John: I think they might be onto something.
Merryn: I think they might be. In spite of the outperformance of the energy sector year to date, brackets YTD for those of us who aren’t used to abbreviations, the sector still accounts for just 3.7% of the S&P 500 market cap and that is well below its 13.4% weighting in 1990. That’s a really interesting comparison because economies are not as energy intensive as they were before. The average western economy uses a smaller percentage of energy GDP as it did previously. But, nonetheless, there is a huge difference between 3.7% and 13.4%, so…
John: And was it not, in the 1980s was it not like 30%? That was the peak of the proper oil bull market panic. But I think it was actually a really useful comparison because they do give you… I’m sure we’ve seen it with tech as well and you know that whenever you’re getting down to a historic low, then unless you’re talking about railways, which obviously have been pretty much wiped out, then it’s likely to bounce at some point. And unfortunately we haven’t phased out oil or coal or any of the rest yet.
Merryn: Yes, and it’s actually going back to what you were saying about ESG, how we can bring back fossil fuels into the ESG fold. There’s an article this morning in The Times about North Sea oil and how we really should be exploring a new field. And if this time Nicola Sturgeon started to be a bit more rational about this stuff, well, in fact, our government as a whole started to be a bit more rational about this stuff because actually getting oil out of the North Sea, getting domestic oil is a much lower emission business than importing it from abroad.
And we’re going to keep needing fossil fuels, particularly needing oil for a long time, maybe even coal, by the way. We need this stuff for a while and if the environmental impact of producing it at home is lower than the environmental impact to the world as a whole, not just to the UK because the world matters, right, to the world as a whole is lower if we produce it domestically, surely, surely we have a moral imperative to produce it domestically.
John: I agree. I do agree. I think what’s frustrating about all this is that you could’ve said this. Lots of people…
Merryn: And we did.
John: Yes, aye, we did. Lots of people spoke about the moral imperative of the US fracking, for example, because it stopped them from buying it from Saudi Arabia, which is not known for its ESG traits. What is it? Has it executed like 84 people since Monday and counting?
Merryn: 81 people in one day and three people as our PM flew in.
John: Yes, so…
Merryn: You want to get it from the North Sea or you want to buy it from them? I know what I want.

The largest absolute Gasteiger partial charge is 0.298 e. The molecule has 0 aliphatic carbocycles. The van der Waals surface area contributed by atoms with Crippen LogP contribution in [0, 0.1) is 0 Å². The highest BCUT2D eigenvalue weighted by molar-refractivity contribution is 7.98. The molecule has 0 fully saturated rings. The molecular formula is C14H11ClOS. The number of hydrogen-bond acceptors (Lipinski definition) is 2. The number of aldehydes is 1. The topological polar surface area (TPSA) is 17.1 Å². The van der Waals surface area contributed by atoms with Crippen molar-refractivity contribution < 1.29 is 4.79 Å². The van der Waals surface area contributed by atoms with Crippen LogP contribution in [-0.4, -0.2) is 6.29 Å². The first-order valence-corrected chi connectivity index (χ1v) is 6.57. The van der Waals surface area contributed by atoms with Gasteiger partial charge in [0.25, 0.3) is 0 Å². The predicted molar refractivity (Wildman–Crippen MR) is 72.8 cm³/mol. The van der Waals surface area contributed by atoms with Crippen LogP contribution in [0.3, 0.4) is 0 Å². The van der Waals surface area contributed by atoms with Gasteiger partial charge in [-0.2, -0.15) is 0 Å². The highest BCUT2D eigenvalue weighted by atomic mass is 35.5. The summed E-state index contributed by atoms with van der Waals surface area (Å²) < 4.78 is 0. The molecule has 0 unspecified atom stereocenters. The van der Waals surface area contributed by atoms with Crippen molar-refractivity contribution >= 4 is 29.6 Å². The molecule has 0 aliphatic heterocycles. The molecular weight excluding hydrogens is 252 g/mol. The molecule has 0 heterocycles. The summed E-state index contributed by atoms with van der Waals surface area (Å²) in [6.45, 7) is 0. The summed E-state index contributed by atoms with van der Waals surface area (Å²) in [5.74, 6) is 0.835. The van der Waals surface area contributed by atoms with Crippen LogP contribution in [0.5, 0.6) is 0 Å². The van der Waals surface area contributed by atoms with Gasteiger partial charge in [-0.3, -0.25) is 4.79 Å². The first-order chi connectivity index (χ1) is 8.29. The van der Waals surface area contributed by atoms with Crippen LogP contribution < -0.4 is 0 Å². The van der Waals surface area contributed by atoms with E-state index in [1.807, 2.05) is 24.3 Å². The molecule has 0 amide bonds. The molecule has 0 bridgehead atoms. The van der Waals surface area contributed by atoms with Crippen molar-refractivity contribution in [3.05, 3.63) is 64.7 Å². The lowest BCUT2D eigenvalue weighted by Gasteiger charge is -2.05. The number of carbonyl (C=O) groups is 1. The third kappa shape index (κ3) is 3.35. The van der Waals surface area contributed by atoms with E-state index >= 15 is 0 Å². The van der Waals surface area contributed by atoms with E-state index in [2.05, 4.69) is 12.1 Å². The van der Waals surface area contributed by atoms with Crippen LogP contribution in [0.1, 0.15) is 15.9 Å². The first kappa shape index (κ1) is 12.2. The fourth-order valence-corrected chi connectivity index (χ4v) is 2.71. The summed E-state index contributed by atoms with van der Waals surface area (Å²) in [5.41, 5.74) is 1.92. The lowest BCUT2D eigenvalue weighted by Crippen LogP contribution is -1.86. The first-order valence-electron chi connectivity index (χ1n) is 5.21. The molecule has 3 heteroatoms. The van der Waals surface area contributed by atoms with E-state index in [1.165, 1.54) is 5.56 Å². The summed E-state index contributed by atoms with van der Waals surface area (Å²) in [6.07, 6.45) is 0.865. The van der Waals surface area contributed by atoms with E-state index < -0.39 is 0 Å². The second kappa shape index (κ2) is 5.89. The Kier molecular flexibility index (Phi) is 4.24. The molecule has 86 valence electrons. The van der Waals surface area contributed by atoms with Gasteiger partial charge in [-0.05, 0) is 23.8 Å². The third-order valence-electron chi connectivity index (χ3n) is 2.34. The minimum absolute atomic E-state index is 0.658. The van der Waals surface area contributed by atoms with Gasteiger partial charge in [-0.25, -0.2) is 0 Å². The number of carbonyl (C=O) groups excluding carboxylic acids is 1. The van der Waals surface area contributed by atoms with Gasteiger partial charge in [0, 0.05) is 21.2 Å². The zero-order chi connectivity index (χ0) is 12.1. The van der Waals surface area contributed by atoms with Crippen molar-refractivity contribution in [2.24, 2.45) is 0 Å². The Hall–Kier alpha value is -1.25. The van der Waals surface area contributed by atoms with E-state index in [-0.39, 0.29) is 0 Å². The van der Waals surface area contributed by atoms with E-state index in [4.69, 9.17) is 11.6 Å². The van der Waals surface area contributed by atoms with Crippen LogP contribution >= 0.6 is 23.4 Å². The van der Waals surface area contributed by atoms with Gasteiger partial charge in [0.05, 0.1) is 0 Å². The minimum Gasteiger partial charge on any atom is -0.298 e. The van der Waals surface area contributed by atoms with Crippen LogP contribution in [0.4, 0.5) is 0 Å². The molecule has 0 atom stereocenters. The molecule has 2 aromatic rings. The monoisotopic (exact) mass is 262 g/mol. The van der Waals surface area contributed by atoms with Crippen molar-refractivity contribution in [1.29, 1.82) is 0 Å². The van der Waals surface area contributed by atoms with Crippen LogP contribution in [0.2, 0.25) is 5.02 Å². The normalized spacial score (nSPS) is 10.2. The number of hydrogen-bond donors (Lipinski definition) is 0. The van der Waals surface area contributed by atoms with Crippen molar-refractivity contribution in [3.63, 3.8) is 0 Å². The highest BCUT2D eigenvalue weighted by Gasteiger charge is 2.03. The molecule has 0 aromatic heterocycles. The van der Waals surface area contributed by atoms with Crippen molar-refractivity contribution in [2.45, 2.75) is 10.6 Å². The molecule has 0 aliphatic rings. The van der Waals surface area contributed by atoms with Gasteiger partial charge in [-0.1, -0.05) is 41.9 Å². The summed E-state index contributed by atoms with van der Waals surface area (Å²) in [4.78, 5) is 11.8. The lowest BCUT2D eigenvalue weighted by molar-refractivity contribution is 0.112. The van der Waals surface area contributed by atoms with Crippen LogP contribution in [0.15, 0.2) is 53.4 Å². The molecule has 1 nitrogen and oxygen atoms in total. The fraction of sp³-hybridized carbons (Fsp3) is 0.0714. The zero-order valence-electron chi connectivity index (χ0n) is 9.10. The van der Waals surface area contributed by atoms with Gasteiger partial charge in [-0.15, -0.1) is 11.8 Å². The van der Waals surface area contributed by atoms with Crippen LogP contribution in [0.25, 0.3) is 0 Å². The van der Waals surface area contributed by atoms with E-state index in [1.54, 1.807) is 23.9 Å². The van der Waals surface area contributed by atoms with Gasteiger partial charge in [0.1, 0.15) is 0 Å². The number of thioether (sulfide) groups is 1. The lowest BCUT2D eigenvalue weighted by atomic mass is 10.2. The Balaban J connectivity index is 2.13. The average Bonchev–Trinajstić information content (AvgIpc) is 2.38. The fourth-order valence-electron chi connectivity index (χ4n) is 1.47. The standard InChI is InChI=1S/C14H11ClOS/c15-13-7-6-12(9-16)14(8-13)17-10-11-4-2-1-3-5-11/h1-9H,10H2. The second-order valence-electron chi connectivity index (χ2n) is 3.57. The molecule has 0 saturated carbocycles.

John: Exactly. So I think, yes, obviously we know this, but this is all just about [unclear] cycle and, as you say, that can U-turn very quickly. And so, yes, of course oil from the North Sea is environmentally and socially friendly and actually a better governed place to get it from than getting it from somewhere else. That makes sense.
Merryn: Yes, absolutely, and the G here is so important. One of the many with the ESG boom bubble is the utter neglect of the G in ESG. If we can get better G by doing things domestically, by keeping what we might consider to be dirty businesses transparently listed, from staying away from buying our intense energy needs for countries that have a horrible G, this seems like a good thing.
We’ve ignored this completely over the last decade and when fund managers look at G, do you know what they talk about? They’re talking about meeting regulations. They’re talking about regulatory compliance. They’re not talking about what ordinary people would think of as good governance.
John: Well, that’s a really interesting point because obviously the big sector where a lot of this is talked about is the commodities sector. And I started reading the book, the Bloomberg writer recently wrote about it and I can’t remember the name, the one about the history of the commodities sector. And the thing that really stands out is that it’s always been, up until very, very recently, private companies doing things that could be generally described as reasonably shady to get commodities from one place to another.
And it is that thing of operating in a non-transparent way because, well, it’s been easier to do and that really does highlight the importance of public markets in this, in governing this G side of things. So, yes, no, I think you’re right and I can see how we could completely rewrite the rulebook on this to come in line with, well, whenever there’s a bull market for the next ten years.
Merryn:Yes, well, as we said last week or the week before when we were last talking about there’s nothing like outperformance to turn something from a non-ESG stock into an ESG stock, which brings us neatly onto A, aerospace.
John: That’s a good way.
Merryn: Yes, a good way in.
John: Good, that one. I see what they’ve done there.
Merryn:Thank you. I’m so skilled. It’s practice. Defence stocks have outperformed the broader market YTD, we all know what that stands for now, by 19% amid expectations that heightened geopolitical tensions could lead to greater military spending. So there could be a lot of heavy lifting there. Germany has pledged twice its annual defence budget. The UK and others made less specific pledges, but obviously the UK is spending a lot already.